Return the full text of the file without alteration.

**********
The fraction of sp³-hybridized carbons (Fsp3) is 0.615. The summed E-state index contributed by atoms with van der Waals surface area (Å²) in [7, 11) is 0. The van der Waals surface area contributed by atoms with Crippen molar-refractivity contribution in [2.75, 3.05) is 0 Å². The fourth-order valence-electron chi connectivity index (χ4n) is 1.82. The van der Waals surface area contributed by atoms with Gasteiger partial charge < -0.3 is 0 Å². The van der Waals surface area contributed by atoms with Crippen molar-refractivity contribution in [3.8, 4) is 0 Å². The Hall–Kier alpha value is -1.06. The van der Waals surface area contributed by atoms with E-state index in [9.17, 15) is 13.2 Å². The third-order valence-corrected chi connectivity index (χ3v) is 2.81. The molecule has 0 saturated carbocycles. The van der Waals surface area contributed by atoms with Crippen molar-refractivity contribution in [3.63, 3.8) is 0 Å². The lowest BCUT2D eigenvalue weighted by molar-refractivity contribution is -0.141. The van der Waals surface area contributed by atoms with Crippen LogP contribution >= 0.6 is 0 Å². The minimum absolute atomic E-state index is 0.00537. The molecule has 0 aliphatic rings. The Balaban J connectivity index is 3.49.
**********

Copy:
The fraction of sp³-hybridized carbons (Fsp3) is 0.615. The summed E-state index contributed by atoms with van der Waals surface area (Å²) in [7, 11) is 0. The van der Waals surface area contributed by atoms with Crippen molar-refractivity contribution in [2.75, 3.05) is 0 Å². The fourth-order valence-electron chi connectivity index (χ4n) is 1.82. The van der Waals surface area contributed by atoms with Gasteiger partial charge < -0.3 is 0 Å². The van der Waals surface area contributed by atoms with Crippen molar-refractivity contribution in [3.8, 4) is 0 Å². The Hall–Kier alpha value is -1.06. The van der Waals surface area contributed by atoms with E-state index in [9.17, 15) is 13.2 Å². The third-order valence-corrected chi connectivity index (χ3v) is 2.81. The molecule has 0 saturated carbocycles. The van der Waals surface area contributed by atoms with Crippen molar-refractivity contribution in [3.63, 3.8) is 0 Å². The lowest BCUT2D eigenvalue weighted by molar-refractivity contribution is -0.141. The van der Waals surface area contributed by atoms with Crippen LogP contribution >= 0.6 is 0 Å². The minimum absolute atomic E-state index is 0.00537. The molecule has 0 aliphatic rings. The Balaban J connectivity index is 3.49.